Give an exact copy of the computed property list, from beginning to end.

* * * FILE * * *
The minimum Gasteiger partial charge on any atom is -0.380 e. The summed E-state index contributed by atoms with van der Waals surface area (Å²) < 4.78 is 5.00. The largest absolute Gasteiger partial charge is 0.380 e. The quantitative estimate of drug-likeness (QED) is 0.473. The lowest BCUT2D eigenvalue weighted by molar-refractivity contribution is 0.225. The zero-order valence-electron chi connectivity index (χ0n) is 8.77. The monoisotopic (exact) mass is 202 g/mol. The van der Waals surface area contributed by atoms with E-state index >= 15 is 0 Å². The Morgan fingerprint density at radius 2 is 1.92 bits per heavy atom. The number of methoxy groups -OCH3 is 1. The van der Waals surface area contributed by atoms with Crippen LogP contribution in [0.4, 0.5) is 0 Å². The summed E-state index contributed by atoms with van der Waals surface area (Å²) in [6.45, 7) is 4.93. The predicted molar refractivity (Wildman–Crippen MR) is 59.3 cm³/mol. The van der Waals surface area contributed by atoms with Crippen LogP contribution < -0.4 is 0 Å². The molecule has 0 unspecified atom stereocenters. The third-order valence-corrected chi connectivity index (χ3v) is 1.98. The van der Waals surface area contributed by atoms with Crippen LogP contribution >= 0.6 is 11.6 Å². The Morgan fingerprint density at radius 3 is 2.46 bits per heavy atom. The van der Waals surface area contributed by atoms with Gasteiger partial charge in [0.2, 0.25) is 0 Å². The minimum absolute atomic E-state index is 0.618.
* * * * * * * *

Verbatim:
The minimum Gasteiger partial charge on any atom is -0.380 e. The summed E-state index contributed by atoms with van der Waals surface area (Å²) < 4.78 is 5.00. The largest absolute Gasteiger partial charge is 0.380 e. The quantitative estimate of drug-likeness (QED) is 0.473. The lowest BCUT2D eigenvalue weighted by molar-refractivity contribution is 0.225. The zero-order valence-electron chi connectivity index (χ0n) is 8.77. The monoisotopic (exact) mass is 202 g/mol. The van der Waals surface area contributed by atoms with E-state index >= 15 is 0 Å². The Morgan fingerprint density at radius 2 is 1.92 bits per heavy atom. The number of methoxy groups -OCH3 is 1. The van der Waals surface area contributed by atoms with Crippen LogP contribution in [0.4, 0.5) is 0 Å². The summed E-state index contributed by atoms with van der Waals surface area (Å²) in [6.45, 7) is 4.93. The predicted molar refractivity (Wildman–Crippen MR) is 59.3 cm³/mol. The van der Waals surface area contributed by atoms with Crippen LogP contribution < -0.4 is 0 Å². The molecule has 0 unspecified atom stereocenters. The third-order valence-corrected chi connectivity index (χ3v) is 1.98. The van der Waals surface area contributed by atoms with Crippen LogP contribution >= 0.6 is 11.6 Å². The Morgan fingerprint density at radius 3 is 2.46 bits per heavy atom. The van der Waals surface area contributed by atoms with Gasteiger partial charge in [0.2, 0.25) is 0 Å². The minimum absolute atomic E-state index is 0.618.